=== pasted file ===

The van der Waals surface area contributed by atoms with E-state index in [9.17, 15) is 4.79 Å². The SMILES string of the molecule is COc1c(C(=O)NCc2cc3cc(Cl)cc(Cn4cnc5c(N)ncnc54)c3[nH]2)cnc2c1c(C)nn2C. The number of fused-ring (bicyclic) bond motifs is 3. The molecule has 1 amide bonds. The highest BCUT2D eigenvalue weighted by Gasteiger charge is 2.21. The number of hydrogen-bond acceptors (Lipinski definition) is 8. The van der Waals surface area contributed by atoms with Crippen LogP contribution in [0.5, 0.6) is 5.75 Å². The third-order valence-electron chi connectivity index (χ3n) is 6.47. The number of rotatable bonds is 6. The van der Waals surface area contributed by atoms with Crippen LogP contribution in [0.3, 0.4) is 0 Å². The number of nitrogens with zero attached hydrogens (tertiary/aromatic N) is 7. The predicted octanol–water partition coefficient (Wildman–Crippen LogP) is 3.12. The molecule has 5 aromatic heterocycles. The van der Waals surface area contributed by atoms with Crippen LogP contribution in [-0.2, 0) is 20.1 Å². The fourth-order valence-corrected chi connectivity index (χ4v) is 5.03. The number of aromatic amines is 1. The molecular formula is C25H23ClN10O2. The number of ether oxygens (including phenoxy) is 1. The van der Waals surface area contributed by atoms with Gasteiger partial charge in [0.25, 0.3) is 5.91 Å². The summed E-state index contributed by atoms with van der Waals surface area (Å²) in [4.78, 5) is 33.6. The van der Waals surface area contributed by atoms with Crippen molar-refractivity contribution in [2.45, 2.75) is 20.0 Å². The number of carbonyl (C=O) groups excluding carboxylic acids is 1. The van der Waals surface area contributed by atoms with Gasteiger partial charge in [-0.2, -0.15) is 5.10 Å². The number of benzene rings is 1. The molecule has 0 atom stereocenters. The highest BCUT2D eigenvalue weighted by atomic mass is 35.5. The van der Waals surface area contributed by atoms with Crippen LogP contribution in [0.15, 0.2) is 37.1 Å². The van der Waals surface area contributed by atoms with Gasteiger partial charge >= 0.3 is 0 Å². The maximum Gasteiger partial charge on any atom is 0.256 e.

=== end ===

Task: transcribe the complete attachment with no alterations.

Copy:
The van der Waals surface area contributed by atoms with E-state index in [9.17, 15) is 4.79 Å². The SMILES string of the molecule is COc1c(C(=O)NCc2cc3cc(Cl)cc(Cn4cnc5c(N)ncnc54)c3[nH]2)cnc2c1c(C)nn2C. The number of fused-ring (bicyclic) bond motifs is 3. The molecule has 1 amide bonds. The highest BCUT2D eigenvalue weighted by Gasteiger charge is 2.21. The number of hydrogen-bond acceptors (Lipinski definition) is 8. The van der Waals surface area contributed by atoms with Crippen LogP contribution in [0.5, 0.6) is 5.75 Å². The third-order valence-electron chi connectivity index (χ3n) is 6.47. The number of rotatable bonds is 6. The van der Waals surface area contributed by atoms with Crippen LogP contribution in [0.3, 0.4) is 0 Å². The number of nitrogens with zero attached hydrogens (tertiary/aromatic N) is 7. The predicted octanol–water partition coefficient (Wildman–Crippen LogP) is 3.12. The molecule has 5 aromatic heterocycles. The van der Waals surface area contributed by atoms with Crippen LogP contribution in [-0.2, 0) is 20.1 Å². The fourth-order valence-corrected chi connectivity index (χ4v) is 5.03. The number of aromatic amines is 1. The molecular formula is C25H23ClN10O2. The number of ether oxygens (including phenoxy) is 1. The van der Waals surface area contributed by atoms with Gasteiger partial charge in [0.25, 0.3) is 5.91 Å². The summed E-state index contributed by atoms with van der Waals surface area (Å²) in [4.78, 5) is 33.6. The van der Waals surface area contributed by atoms with Crippen molar-refractivity contribution in [2.45, 2.75) is 20.0 Å². The number of carbonyl (C=O) groups excluding carboxylic acids is 1. The van der Waals surface area contributed by atoms with Gasteiger partial charge in [-0.2, -0.15) is 5.10 Å². The number of benzene rings is 1. The molecule has 0 atom stereocenters. The highest BCUT2D eigenvalue weighted by atomic mass is 35.5. The van der Waals surface area contributed by atoms with Crippen LogP contribution in [0.15, 0.2) is 37.1 Å². The van der Waals surface area contributed by atoms with Gasteiger partial charge >= 0.3 is 0 Å². The maximum Gasteiger partial charge on any atom is 0.256 e.